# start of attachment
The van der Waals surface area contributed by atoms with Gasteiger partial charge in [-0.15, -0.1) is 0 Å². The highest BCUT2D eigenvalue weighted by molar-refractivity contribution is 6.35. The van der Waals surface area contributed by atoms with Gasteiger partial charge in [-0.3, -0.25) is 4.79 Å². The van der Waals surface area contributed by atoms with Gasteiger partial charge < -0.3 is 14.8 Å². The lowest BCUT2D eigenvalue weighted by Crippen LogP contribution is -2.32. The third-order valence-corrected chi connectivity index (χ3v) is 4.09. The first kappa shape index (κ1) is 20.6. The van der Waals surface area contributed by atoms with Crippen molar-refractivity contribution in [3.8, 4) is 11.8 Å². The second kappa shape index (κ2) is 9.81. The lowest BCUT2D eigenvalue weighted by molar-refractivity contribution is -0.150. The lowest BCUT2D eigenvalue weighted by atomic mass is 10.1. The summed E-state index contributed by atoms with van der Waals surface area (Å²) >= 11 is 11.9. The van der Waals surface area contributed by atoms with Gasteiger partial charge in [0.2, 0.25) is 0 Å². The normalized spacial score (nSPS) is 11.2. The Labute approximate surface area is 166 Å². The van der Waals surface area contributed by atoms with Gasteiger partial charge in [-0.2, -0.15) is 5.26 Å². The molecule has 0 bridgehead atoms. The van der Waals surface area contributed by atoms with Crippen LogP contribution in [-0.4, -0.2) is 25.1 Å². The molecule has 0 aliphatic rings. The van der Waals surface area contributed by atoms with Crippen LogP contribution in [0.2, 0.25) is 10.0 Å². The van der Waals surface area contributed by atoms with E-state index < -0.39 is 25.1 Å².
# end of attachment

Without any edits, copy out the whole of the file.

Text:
The van der Waals surface area contributed by atoms with Gasteiger partial charge in [-0.15, -0.1) is 0 Å². The highest BCUT2D eigenvalue weighted by molar-refractivity contribution is 6.35. The van der Waals surface area contributed by atoms with Gasteiger partial charge in [-0.3, -0.25) is 4.79 Å². The van der Waals surface area contributed by atoms with Gasteiger partial charge < -0.3 is 14.8 Å². The lowest BCUT2D eigenvalue weighted by Crippen LogP contribution is -2.32. The third-order valence-corrected chi connectivity index (χ3v) is 4.09. The first kappa shape index (κ1) is 20.6. The van der Waals surface area contributed by atoms with Crippen molar-refractivity contribution in [3.8, 4) is 11.8 Å². The second kappa shape index (κ2) is 9.81. The lowest BCUT2D eigenvalue weighted by molar-refractivity contribution is -0.150. The lowest BCUT2D eigenvalue weighted by atomic mass is 10.1. The summed E-state index contributed by atoms with van der Waals surface area (Å²) >= 11 is 11.9. The van der Waals surface area contributed by atoms with Gasteiger partial charge in [0.2, 0.25) is 0 Å². The normalized spacial score (nSPS) is 11.2. The Labute approximate surface area is 166 Å². The van der Waals surface area contributed by atoms with Gasteiger partial charge in [-0.2, -0.15) is 5.26 Å². The molecule has 0 bridgehead atoms. The van der Waals surface area contributed by atoms with Crippen LogP contribution in [-0.4, -0.2) is 25.1 Å². The molecule has 0 aliphatic rings. The van der Waals surface area contributed by atoms with Crippen LogP contribution in [0.2, 0.25) is 10.0 Å². The van der Waals surface area contributed by atoms with E-state index < -0.39 is 25.1 Å².